We are pleased to announce preview support in HPCBOX for NVIDIA A-100 powered NDv4 instances on Microsoft Azure, specifically Standard_ND96asr_v4. As per Microsoft’s documentation, the ND A100 v4-series uses 8 NVIDIA A100 TensorCore GPUs, each with a 200 Gigabit Mellanox InfiniBand HDR connection and 40 GB of GPU memory.
This blog post will be the first in what will hopefully be a two-part series with more information to share later. But, for now, using these machines was so exciting that an initial post was well worth it.
Drizti’s HPCBOX platform delivers a fully interactive turn key HPC solution targeting end-users directly and comes with expert HPC support offered by Drizti. This gives end-users a single point of contact and a fully integrated solution which has already been optimized or can be optimized by our HPC experts in collaboration with users for custom codes which are developed in-house.
The NDv4 instances are cutting edge and Microsoft Azure is probably the only public cloud vendor to offer this kind of a machine configuration for applications that can effectively use multiple GPUs. The screenshot below shows the output of nvidia-smi on one of these instances.
Not one but many for extreme scale
At Drizti, we like to make sure we can offer a truly super scale computing setup with a fully interactive Personal Supercomputing experience. We want our users to be able to use supercomputers in the same way as they use their PCs or workstations and eliminate the learning curve and time wasted waiting for efficient use of supercomputing technology. Therefore, we always try to challenge HPCBOX and our HPC capabilities, and in the case of NDv4, we used not one but multiple instances to use them at a massive scale and exercise all the GPUs and InfiniBand links at max throughput. It was an amazing experience.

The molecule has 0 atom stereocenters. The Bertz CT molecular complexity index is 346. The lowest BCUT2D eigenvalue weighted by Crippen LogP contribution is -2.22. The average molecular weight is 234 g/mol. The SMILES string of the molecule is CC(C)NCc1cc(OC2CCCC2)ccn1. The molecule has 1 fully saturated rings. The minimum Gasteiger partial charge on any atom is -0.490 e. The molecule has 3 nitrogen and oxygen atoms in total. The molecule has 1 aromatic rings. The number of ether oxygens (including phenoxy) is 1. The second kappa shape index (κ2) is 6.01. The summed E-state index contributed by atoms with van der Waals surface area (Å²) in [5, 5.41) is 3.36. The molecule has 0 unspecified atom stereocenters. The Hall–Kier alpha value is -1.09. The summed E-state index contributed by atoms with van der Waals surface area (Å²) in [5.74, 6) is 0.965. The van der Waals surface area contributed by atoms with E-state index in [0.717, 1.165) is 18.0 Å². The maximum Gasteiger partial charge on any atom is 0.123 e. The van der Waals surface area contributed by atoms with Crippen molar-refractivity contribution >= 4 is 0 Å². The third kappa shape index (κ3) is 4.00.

In this screenshot we see multiple NDv4 instances attached to the HPCBOX cluster and ready for use.
In the screenshot below, you can see some of the HPCBOX Monitoring charts showing GPU utilization (32 GPUs in this case).
.The output below shows a device-device bandwidth test across two nodes over InfiniBand.
In the screenshot below, you can see a snapshot of the IB links and the GPU utilization from a four node test run.
HPCBOX AutoScaler to optimize budget spend
We recently announced support for low-priority spot priced instances in HPCBOX AutoScaler. Combining the NDv4 instances with the HPCBOX AutoScaler is a nice way to optimize your budget spend when running non-critical jobs where you can afford to have the job rescheduled and restarted when nodes get pre-empted. The nice thing about HPCBOX is that one can have both standard and low-priority instances on the same cluster and users can target different class of machines based on the importance of the jobs that they are submitting.